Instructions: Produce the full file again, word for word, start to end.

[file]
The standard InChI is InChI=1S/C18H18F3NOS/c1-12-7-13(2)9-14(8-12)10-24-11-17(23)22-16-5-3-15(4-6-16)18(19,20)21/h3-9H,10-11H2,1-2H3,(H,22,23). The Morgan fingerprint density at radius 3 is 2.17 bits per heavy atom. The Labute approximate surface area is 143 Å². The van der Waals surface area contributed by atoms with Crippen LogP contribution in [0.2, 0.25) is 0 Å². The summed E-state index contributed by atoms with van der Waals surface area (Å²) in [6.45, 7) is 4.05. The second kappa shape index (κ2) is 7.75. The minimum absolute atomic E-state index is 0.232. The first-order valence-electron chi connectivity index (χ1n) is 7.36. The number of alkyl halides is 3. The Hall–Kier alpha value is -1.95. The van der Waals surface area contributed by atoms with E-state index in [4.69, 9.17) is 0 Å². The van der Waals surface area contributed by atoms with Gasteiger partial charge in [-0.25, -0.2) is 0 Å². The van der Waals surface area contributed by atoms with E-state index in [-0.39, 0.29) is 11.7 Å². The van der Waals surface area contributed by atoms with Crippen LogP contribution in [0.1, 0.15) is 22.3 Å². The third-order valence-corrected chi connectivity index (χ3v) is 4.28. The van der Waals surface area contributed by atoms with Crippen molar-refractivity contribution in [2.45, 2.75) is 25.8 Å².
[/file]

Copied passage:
The standard InChI is InChI=1S/C18H18F3NOS/c1-12-7-13(2)9-14(8-12)10-24-11-17(23)22-16-5-3-15(4-6-16)18(19,20)21/h3-9H,10-11H2,1-2H3,(H,22,23). The Morgan fingerprint density at radius 3 is 2.17 bits per heavy atom. The Labute approximate surface area is 143 Å². The van der Waals surface area contributed by atoms with Crippen LogP contribution in [0.2, 0.25) is 0 Å². The summed E-state index contributed by atoms with van der Waals surface area (Å²) in [6.45, 7) is 4.05. The second kappa shape index (κ2) is 7.75. The minimum absolute atomic E-state index is 0.232. The first-order valence-electron chi connectivity index (χ1n) is 7.36. The number of alkyl halides is 3. The Hall–Kier alpha value is -1.95. The van der Waals surface area contributed by atoms with E-state index in [4.69, 9.17) is 0 Å². The van der Waals surface area contributed by atoms with Gasteiger partial charge in [-0.25, -0.2) is 0 Å². The van der Waals surface area contributed by atoms with E-state index in [-0.39, 0.29) is 11.7 Å². The van der Waals surface area contributed by atoms with Crippen LogP contribution in [0.1, 0.15) is 22.3 Å². The third-order valence-corrected chi connectivity index (χ3v) is 4.28. The van der Waals surface area contributed by atoms with Crippen molar-refractivity contribution in [2.45, 2.75) is 25.8 Å².